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eighteen year old Sydney R. Lewis illustrates, the relationships go beyond academics to encompass emotional support, and she felt that “whenever [I’m] homesick, [I] can go to the posse, and they can help [me] feel better.” (Adams, 2014). Members all share a common goals of leadership, academic development, and world betterment, and this causes them to live in harmony. This is a perfect example of mechanical solidarity, which is “the unity (a shared consciousness) that people feel as a result of performing the same or similar tasks” (Henslin, 2012, p. 101). These students begin to create relationships prior to graduating high school, and spend most of their time together in college through studying, campus groups, and extracurricular activities. This like-mindedness has yielded proven results as Posse scholars have a ninety percent graduation rate within four years, while non-Posse rates are closer to fifty-seven percent (Adams, 2014).
Posse shows that a diverse group of gifted students can, when properly educated and chosen, can influence change and development both during and after college. Recruiting these students has greatly impacted campuses by increasing graduation rates, creating interactive campus environments, and developing strong leaders for the future. Posse is growing in success and has inspired other scholarships and programs of the same nature. The organization’s founder, Deborah Bial, believes the strong connection between students what makes them succeed “It made a a lot of sense. If you could send a team, a posse, a group of kids together to college, they’d be more likely to back each other up and less likely to turn around and come home.” (Adams, 2014). By creating a new symbol and meaning for the word scholarship, and encouraging students to achieve their highest goals through the support of other with similar desires, Posse is making the future brighter by positively influencing young generations.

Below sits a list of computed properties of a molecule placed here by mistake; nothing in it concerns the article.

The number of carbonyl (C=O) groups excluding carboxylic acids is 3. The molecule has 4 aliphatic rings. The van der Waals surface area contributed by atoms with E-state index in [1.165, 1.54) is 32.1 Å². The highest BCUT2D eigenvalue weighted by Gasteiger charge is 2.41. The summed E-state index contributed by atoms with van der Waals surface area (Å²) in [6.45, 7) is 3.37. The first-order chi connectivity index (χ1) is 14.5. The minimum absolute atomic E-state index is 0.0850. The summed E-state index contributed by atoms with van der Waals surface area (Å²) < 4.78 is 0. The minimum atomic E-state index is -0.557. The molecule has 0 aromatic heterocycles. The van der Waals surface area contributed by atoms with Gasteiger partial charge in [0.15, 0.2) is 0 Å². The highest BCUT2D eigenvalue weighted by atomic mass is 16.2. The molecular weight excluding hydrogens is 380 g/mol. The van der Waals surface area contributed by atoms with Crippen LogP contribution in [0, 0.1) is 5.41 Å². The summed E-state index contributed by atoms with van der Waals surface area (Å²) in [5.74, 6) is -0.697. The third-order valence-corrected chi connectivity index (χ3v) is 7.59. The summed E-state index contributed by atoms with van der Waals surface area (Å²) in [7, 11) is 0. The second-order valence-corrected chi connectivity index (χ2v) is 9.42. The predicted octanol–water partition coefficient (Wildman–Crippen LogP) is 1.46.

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Adams, Caralee J. “Harnessing Peer Power To Navigate College.” Education Week [serial online]. June 5, 2014:10-13. Available from: Academic Search Complete, Ipswich, MA. Accessed June 25, 2014. <https://web.a.ebscohost.com.libdb.ppcc.edu/ehost/detail?vid=3&sid=2c964d76-0c8c– 4305-9ea2-ad8e770ce10f%40sessionmgr4001&hid=4101&bdata=JnNpdGU9ZWhvc3Qt bGl2ZQ%3d%3d#db=a9h&AN=96336256>
Henslin, J. The Sociological Perspective. Introduction to Sociology. Saddle River: Pearson Education, 2012. Print.